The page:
in a late disclosure that triggered the wrath of environmentalists across Europe, the seed company Advanta issued a statement that farmers in Britain, France, Germany and Sweden were unwittingly growing genetically modified ( gm ) rapeseed crops. The seeds had apparently been contaminated by its gm variety in Canada from where they had been imported by Advanta.
Assuring consumers that the area sown with gm rapeseed was small and that there was no health risk involved, Advanta spokesperson David Buckeridge said: "In Germany and France in particular we are talking about hundreds of hectares in an area of millions of hectares." Environmentalists were, however, not convinced. Moreover, organic farmers were concerned that their crops would be contaminated by gm material even if the latter were grown at some distance from their farms.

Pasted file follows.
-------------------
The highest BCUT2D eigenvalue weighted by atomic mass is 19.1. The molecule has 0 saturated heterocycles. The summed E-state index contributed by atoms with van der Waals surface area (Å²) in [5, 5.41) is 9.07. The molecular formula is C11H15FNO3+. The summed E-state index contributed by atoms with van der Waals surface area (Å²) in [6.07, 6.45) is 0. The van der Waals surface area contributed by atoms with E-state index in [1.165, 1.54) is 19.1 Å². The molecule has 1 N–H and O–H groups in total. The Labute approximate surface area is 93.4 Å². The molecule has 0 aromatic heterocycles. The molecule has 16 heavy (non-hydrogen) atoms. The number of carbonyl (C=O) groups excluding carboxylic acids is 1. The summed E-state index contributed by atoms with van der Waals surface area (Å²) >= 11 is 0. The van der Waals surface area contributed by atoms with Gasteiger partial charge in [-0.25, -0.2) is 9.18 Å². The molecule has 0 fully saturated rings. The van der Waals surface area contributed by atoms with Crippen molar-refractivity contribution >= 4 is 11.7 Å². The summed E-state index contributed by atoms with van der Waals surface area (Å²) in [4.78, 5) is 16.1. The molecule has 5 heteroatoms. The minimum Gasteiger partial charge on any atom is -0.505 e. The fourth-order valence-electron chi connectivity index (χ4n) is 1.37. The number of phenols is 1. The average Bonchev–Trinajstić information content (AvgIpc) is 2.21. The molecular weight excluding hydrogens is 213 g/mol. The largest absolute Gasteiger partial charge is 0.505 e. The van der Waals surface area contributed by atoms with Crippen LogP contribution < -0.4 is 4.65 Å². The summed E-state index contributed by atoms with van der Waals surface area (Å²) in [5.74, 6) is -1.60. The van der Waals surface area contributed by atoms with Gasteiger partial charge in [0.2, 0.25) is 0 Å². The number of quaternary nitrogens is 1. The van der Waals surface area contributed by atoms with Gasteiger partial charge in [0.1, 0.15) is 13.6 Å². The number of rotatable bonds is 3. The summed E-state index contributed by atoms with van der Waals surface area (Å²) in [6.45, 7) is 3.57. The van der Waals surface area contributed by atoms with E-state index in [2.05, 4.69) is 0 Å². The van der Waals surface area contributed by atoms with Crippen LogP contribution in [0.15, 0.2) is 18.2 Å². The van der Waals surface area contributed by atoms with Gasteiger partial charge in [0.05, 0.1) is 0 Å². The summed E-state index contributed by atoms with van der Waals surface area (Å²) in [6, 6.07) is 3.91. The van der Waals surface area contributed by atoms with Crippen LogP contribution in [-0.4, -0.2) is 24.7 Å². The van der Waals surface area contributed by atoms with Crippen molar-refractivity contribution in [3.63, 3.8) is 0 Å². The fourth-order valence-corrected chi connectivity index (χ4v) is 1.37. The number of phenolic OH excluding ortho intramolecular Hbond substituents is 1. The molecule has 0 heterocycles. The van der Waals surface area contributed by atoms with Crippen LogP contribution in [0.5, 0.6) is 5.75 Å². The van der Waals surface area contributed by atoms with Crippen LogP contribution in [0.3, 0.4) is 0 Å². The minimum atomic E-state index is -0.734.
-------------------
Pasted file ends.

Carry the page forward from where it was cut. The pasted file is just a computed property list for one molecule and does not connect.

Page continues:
On the other hand, within days of the statement issue by Advanta, the French government, faced with growing pressure from its Green Party and activists opposed to gm food products, decided to destroy 60 hectares of rapeseed crop whose seeds had been mixed with the gm seeds.
A statement issued by Prime Minister Lionel Jospin's office pointed out: "After careful examination of the immediate ways of remedying the situation, the government decided to call on the groups involved to proceed with the destruction of the rapeseed plants."
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